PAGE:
"Massive destruction" as typhoon kills at least 1,200 in Philippines, says Red Cross

TACLOBAN, Philippines Sat Nov 9, 2013 7:38pm IST

1 of 3. An aerial view shows damaged houses, as residents wave for help after Typhoon Haiyan hit a village in Panay island, in northern Iloilo Province, central Philippines November 9, 2013.

Credit: Reuters/Leo Solinap

Related Topics

Priyanka Gandhi Vadra, daughter of Congress party chief Sonia Gandhi, adjusts her flower garlands as she campaigns for her mother during an election meeting at Rae Bareli in Uttar Pradesh April 22, 2014. REUTERS/Pawan Kumar

Election 2014

More than 814 million people — a number larger than the population of Europe — are eligible to vote in the world’s biggest democratic exercise.  Full Coverage 

TACLOBAN, Philippines (Reuters) - One of the strongest typhoons ever to make landfall devastated the central Philippines, killing more than 1,000 people in one city alone and 200 in another province, the Red Cross estimated on Saturday, as reports of high casualties began to emerge.

A day after Typhoon Haiyan churned through the Philippine archipelago in a straight line from east to west, rescue teams struggled to reach far-flung regions, hampered by washed out roads, many choked with debris and fallen trees.

The death toll is expected to rise sharply from the fast-moving storm, whose circumference eclipsed the whole country and which late on Saturday was heading for Vietnam.

Among the hardest hit was coastal Tacloban in central Leyte province, where preliminary estimates suggest more than 1,000 people were killed, said Gwendolyn Pang, secretary general of the Philippine Red Cross, as water surges rushed through the city.

"An estimated more than 1,000 bodies were seen floating in Tacloban as reported by our Red Cross teams," she told Reuters. "In Samar, about 200 deaths. Validation is ongoing."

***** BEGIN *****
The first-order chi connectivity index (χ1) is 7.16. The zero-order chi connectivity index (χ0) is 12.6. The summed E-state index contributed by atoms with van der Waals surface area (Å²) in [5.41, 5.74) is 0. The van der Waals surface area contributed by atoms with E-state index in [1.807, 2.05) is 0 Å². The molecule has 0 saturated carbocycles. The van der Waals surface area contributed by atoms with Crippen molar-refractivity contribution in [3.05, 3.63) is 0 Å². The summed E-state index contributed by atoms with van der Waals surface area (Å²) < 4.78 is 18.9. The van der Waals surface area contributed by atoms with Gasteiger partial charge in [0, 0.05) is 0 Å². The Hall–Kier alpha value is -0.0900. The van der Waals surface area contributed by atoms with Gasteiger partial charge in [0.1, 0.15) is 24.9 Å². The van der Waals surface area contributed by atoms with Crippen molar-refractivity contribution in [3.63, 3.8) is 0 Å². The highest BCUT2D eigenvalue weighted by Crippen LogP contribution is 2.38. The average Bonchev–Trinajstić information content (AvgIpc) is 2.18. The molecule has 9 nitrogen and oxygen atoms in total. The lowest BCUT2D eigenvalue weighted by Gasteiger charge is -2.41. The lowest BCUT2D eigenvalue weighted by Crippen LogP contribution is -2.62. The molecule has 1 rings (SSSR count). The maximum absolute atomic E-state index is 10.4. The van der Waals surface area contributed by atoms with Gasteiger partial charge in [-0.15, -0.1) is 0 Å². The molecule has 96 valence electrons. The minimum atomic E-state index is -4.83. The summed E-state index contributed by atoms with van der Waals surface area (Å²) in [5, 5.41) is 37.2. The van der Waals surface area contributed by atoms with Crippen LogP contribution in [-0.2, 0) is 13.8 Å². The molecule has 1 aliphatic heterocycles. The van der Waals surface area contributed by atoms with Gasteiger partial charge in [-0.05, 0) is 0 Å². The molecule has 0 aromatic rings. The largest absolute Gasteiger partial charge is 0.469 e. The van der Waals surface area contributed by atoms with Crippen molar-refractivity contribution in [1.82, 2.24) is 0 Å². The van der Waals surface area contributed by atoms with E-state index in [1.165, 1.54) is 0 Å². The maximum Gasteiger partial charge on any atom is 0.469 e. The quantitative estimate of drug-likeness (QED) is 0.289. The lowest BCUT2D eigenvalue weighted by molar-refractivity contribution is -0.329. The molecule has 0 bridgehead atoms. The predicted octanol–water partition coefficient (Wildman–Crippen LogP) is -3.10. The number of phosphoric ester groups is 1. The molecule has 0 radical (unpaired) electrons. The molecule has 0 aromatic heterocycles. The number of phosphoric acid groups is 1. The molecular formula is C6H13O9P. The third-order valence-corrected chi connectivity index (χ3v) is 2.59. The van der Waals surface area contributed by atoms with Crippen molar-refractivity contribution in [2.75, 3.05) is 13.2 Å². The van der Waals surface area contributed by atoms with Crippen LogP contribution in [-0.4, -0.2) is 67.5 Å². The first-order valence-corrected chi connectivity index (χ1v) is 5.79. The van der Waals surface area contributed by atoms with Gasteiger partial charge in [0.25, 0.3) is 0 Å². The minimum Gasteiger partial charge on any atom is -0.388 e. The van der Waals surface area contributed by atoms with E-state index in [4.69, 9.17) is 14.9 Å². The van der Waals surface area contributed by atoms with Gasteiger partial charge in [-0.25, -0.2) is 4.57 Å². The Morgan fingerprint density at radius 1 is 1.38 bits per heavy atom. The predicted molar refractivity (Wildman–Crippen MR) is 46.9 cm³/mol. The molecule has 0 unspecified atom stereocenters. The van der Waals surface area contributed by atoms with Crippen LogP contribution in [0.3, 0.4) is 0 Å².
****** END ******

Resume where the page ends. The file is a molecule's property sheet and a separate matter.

She expected a more exact number to emerge after a more precise counting of bodies on the ground in those regions.

Witnesses said bodies covered in plastic were lying on the streets. Television footage shows cars piled atop each other.

"The last time I saw something of this scale was in the aftermath of the Indian Ocean Tsunami," said Sebastian Rhodes Stampa, head of the U.N. Disaster Assessment Coordination Team sent to Tacloban, referring to the 2004 earthquake and tsunami.

"This is destruction on a massive scale. There are cars thrown like tumbleweed and the streets are strewn with debris."

The category 5 "super typhoon" weakened to a category 4 on Saturday, though forecasters said it could strengthen again over the South China Sea en route to Vietnam.

Authorities in 15 provinces in Vietnam have started to call back boats and prepare for possible landslides. Nearly 300,000 people were moved to safer areas in two provinces alone - Da Nang and Quang Nam - according to the government's website.

The Philippines has yet to restore communications with officials in Tacloban, a city of about 220,000. A government official estimated at least 100 were killed and more than 100 wounded, but conceded the toll would likely rise sharply.

The national disaster agency has yet to confirm the toll but broken power poles, trees, bent tin roofs and splintered houses littered the streets of the city about 580 km (360 miles) southeast of Manila.

"IT WAS LIKE A TSUNAMI"

The airport was nearly destroyed as raging seawaters swept through the city, shattering the glass of the airport tower, levelling the terminal and overturning nearby vehicles.

"Almost all houses were destroyed, many are totally damaged. Only a few are left standing," said Major Rey Balido, a spokesman for the national disaster agency.

Local television network ABS-CBN showed images of looting in one of the city's biggest malls, with residents carting away everything from appliances to suitcases and grocery items.